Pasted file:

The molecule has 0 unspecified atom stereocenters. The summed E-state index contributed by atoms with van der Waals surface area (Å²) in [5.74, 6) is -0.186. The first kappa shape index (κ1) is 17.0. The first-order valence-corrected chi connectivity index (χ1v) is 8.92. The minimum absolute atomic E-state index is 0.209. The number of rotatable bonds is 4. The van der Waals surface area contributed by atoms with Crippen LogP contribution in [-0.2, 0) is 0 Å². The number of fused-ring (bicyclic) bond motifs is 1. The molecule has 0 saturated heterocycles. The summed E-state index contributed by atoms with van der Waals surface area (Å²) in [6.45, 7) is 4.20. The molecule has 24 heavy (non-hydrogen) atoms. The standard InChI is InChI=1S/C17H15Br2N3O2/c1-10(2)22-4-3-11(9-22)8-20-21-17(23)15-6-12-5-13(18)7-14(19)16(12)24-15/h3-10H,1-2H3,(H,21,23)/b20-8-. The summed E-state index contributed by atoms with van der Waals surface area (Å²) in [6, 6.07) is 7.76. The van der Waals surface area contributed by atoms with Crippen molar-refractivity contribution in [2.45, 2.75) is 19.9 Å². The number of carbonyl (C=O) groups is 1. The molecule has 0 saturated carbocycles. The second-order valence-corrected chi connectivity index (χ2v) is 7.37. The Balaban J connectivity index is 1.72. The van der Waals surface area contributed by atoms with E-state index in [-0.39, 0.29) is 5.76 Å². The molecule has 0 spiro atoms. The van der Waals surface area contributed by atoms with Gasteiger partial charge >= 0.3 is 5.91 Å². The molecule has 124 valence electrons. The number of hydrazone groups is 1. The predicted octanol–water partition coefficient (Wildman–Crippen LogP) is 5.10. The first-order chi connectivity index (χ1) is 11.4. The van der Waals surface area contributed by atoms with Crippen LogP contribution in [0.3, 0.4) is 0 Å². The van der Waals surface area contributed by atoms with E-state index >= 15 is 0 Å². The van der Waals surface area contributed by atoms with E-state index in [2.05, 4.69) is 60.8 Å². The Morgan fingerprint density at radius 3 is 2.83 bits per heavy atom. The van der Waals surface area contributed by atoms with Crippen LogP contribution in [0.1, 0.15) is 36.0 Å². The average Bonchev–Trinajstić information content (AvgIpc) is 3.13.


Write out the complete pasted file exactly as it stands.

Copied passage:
The molecule has 0 unspecified atom stereocenters. The summed E-state index contributed by atoms with van der Waals surface area (Å²) in [5.74, 6) is -0.186. The first kappa shape index (κ1) is 17.0. The first-order valence-corrected chi connectivity index (χ1v) is 8.92. The minimum absolute atomic E-state index is 0.209. The number of rotatable bonds is 4. The van der Waals surface area contributed by atoms with Crippen LogP contribution in [-0.2, 0) is 0 Å². The number of fused-ring (bicyclic) bond motifs is 1. The molecule has 0 saturated heterocycles. The summed E-state index contributed by atoms with van der Waals surface area (Å²) in [6.45, 7) is 4.20. The molecule has 24 heavy (non-hydrogen) atoms. The standard InChI is InChI=1S/C17H15Br2N3O2/c1-10(2)22-4-3-11(9-22)8-20-21-17(23)15-6-12-5-13(18)7-14(19)16(12)24-15/h3-10H,1-2H3,(H,21,23)/b20-8-. The summed E-state index contributed by atoms with van der Waals surface area (Å²) in [6, 6.07) is 7.76. The van der Waals surface area contributed by atoms with Crippen molar-refractivity contribution in [2.45, 2.75) is 19.9 Å². The number of carbonyl (C=O) groups is 1. The molecule has 0 saturated carbocycles. The second-order valence-corrected chi connectivity index (χ2v) is 7.37. The Balaban J connectivity index is 1.72. The van der Waals surface area contributed by atoms with E-state index in [-0.39, 0.29) is 5.76 Å². The molecule has 0 spiro atoms. The van der Waals surface area contributed by atoms with Gasteiger partial charge >= 0.3 is 5.91 Å². The molecule has 124 valence electrons. The number of hydrazone groups is 1. The predicted octanol–water partition coefficient (Wildman–Crippen LogP) is 5.10. The first-order chi connectivity index (χ1) is 11.4. The van der Waals surface area contributed by atoms with Crippen LogP contribution in [0.3, 0.4) is 0 Å². The van der Waals surface area contributed by atoms with E-state index >= 15 is 0 Å². The van der Waals surface area contributed by atoms with E-state index in [2.05, 4.69) is 60.8 Å². The Morgan fingerprint density at radius 3 is 2.83 bits per heavy atom. The van der Waals surface area contributed by atoms with Crippen LogP contribution in [0.1, 0.15) is 36.0 Å². The average Bonchev–Trinajstić information content (AvgIpc) is 3.13.